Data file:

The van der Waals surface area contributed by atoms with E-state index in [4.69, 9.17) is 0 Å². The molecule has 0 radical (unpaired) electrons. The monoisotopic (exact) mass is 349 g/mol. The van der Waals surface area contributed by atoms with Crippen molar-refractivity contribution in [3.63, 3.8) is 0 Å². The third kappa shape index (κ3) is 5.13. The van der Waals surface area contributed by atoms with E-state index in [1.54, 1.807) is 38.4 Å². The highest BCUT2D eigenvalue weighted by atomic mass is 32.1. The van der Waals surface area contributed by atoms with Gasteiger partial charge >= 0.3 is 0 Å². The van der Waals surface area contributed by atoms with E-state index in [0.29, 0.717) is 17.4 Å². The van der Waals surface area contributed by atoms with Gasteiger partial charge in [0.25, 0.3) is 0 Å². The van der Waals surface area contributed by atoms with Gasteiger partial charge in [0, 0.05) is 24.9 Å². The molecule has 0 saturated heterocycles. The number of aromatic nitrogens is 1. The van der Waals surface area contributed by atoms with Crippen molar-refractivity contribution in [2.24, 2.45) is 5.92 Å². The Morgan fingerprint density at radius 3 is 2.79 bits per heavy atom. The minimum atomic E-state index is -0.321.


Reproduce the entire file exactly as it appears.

The van der Waals surface area contributed by atoms with E-state index in [4.69, 9.17) is 0 Å². The molecule has 0 radical (unpaired) electrons. The monoisotopic (exact) mass is 349 g/mol. The van der Waals surface area contributed by atoms with Crippen molar-refractivity contribution in [3.63, 3.8) is 0 Å². The third kappa shape index (κ3) is 5.13. The van der Waals surface area contributed by atoms with E-state index in [1.54, 1.807) is 38.4 Å². The highest BCUT2D eigenvalue weighted by atomic mass is 32.1. The van der Waals surface area contributed by atoms with Gasteiger partial charge >= 0.3 is 0 Å². The van der Waals surface area contributed by atoms with E-state index in [0.29, 0.717) is 17.4 Å². The van der Waals surface area contributed by atoms with Gasteiger partial charge in [0.25, 0.3) is 0 Å². The van der Waals surface area contributed by atoms with Gasteiger partial charge in [0, 0.05) is 24.9 Å². The molecule has 0 saturated heterocycles. The number of aromatic nitrogens is 1. The van der Waals surface area contributed by atoms with Crippen molar-refractivity contribution in [2.24, 2.45) is 5.92 Å². The Morgan fingerprint density at radius 3 is 2.79 bits per heavy atom. The minimum atomic E-state index is -0.321.